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Transplantation. 1987 Feb;43(2):271-4.

Modification of experimental nephrotoxicity with fish oil as the vehicle for cyclosporine.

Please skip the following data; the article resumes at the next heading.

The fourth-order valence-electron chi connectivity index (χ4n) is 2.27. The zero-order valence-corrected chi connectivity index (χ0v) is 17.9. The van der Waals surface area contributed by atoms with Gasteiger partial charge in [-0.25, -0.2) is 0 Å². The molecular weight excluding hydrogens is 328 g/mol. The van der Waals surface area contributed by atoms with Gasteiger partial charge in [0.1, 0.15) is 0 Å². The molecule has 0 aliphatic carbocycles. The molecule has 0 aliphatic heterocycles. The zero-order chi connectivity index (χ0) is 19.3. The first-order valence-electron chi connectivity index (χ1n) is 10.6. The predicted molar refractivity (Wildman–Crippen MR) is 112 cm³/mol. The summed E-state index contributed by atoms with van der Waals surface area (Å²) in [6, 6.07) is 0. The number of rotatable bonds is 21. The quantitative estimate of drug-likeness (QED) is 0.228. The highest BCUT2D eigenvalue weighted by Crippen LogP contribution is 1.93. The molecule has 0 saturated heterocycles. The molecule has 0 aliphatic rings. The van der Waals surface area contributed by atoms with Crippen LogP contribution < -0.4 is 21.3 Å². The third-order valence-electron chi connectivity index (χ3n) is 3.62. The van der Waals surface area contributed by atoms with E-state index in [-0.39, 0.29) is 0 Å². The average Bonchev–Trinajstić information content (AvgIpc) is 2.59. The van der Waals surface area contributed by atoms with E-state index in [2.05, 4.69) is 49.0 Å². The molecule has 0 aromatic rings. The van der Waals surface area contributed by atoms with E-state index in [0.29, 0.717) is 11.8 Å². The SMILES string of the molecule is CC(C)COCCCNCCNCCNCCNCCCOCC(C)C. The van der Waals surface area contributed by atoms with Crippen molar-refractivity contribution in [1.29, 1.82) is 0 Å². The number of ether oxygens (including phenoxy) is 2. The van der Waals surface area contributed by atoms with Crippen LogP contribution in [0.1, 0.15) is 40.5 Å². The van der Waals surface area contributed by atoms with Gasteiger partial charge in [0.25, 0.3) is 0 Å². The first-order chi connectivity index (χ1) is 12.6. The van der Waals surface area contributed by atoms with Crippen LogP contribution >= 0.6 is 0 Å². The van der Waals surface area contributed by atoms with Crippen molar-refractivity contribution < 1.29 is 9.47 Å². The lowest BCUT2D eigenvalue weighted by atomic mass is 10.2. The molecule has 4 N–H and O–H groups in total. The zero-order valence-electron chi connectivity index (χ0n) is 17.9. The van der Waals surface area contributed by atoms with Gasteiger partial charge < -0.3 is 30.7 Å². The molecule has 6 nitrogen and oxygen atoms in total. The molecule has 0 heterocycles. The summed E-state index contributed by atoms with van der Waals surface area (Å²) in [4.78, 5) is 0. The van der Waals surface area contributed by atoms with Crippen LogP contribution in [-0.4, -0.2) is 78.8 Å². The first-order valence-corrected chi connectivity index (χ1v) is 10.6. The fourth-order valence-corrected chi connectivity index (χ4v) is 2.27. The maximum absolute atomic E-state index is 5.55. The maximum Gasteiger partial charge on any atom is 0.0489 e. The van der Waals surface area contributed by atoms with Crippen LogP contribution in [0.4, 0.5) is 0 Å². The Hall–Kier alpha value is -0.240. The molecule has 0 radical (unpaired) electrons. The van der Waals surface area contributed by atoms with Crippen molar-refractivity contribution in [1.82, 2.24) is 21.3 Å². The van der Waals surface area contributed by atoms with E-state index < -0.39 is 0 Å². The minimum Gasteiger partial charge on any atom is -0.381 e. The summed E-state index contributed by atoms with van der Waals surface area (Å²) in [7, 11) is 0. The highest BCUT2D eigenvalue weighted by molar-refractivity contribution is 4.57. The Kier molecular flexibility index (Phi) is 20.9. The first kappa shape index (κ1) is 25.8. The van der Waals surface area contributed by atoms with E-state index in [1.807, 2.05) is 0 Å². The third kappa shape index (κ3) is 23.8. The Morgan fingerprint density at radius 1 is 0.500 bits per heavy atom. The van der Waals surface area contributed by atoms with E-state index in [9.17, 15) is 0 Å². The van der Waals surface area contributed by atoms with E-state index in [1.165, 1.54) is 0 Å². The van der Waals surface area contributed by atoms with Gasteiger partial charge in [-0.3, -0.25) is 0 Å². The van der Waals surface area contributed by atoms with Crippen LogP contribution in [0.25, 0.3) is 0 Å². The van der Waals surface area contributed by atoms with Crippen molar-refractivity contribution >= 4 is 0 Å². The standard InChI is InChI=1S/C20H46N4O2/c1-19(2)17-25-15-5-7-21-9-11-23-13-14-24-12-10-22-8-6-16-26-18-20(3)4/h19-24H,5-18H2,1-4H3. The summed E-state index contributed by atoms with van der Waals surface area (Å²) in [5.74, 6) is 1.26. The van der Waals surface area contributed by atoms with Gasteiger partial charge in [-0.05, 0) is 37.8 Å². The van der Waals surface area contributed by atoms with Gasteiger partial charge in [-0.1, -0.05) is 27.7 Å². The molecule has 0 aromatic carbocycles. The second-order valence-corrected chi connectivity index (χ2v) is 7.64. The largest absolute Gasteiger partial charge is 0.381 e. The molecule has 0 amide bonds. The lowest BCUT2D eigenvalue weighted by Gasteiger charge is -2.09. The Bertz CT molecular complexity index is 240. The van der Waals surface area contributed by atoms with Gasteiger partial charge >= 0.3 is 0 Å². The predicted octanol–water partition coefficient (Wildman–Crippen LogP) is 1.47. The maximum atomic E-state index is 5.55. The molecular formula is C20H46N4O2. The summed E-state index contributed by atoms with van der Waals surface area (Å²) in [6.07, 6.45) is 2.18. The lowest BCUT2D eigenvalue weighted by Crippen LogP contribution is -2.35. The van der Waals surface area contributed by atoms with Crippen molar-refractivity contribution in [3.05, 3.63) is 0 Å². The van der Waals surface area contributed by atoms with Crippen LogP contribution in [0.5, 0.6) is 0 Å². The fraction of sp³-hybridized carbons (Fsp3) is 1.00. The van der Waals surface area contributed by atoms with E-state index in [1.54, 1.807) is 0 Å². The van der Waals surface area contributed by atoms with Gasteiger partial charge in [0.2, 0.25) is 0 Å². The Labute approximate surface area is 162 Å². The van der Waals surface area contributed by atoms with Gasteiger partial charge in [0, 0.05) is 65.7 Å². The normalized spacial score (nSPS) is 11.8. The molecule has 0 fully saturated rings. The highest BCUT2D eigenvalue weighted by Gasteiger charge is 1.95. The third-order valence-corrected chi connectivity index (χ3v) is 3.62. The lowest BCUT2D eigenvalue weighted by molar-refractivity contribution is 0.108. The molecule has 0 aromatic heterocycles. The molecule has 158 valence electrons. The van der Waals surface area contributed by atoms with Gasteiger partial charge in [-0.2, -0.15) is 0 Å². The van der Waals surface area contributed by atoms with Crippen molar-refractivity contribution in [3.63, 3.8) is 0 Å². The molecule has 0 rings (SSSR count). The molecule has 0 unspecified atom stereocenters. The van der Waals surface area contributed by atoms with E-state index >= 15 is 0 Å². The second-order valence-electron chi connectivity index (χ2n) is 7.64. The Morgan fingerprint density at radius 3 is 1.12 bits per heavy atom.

Cyclosporine-associated renal dysfunction is well recognized. While renal vasoconstriction appears to be a major pathogenic factor, the precise mechanism responsible for the altered hemodynamics is unclear. To investigate whether alterations in renal eicosanoid metabolism could be involved, we substituted fish oil rich in eicosapentaenoic acid (EPA), an inhibitor of cyclooxygenase metabolites, for the conventional olive oil cyclosporine vehicle. Male rats were pretreated with 1.0 cc fish oil or olive oil by gavage. After 14 days, cyclosporine (12.5 mg/cc vehicle) was added to the oil and animals received cyclosporine 50 mg/kg for an additional 14 days. Pair-fed control animals received fish oil or olive oil alone. Glomerular filtration rate (GFR) was severely reduced in the cyclosporine-in-olive-oil (CSA + OO) group (0.28 +/- .05 ml/min/100 g) vs. olive oil (OO) controls (0.70 +/- .04) (P less than 0.001). While GFR was reduced in the cyclosporine-in-fish oil group (CSA + FO) vs. fish oil (FO) controls (0.47 +/- .07 vs. 0.74 +/- .04), it was significantly higher than in the CSA + OO group (P less than 0.05). Trough whole-blood cyclosporine levels were not significantly different in the two groups. While CSA + OO appeared to elevate renal cortical content of thromboxane B2 (65.7 +/- 7.3 pg/mg tissue vs. 46.9 +/- 5.3 for OO), both the CSA + FO and FO groups had reduced levels (31.1 +/- 2.7 and 29.5 +/- 2.3, respectively). In addition, there was a striking reduction in proximal tubular vacuolar changes in the CSA +/- FO vs. CSA + OO group. We conclude that the use of EPA-rich fish oil as the vehicle for cyclosporine results in improved renal function and morphology and is associated with depressed renal cortical levels of vasoconstrictor thromboxane B2.

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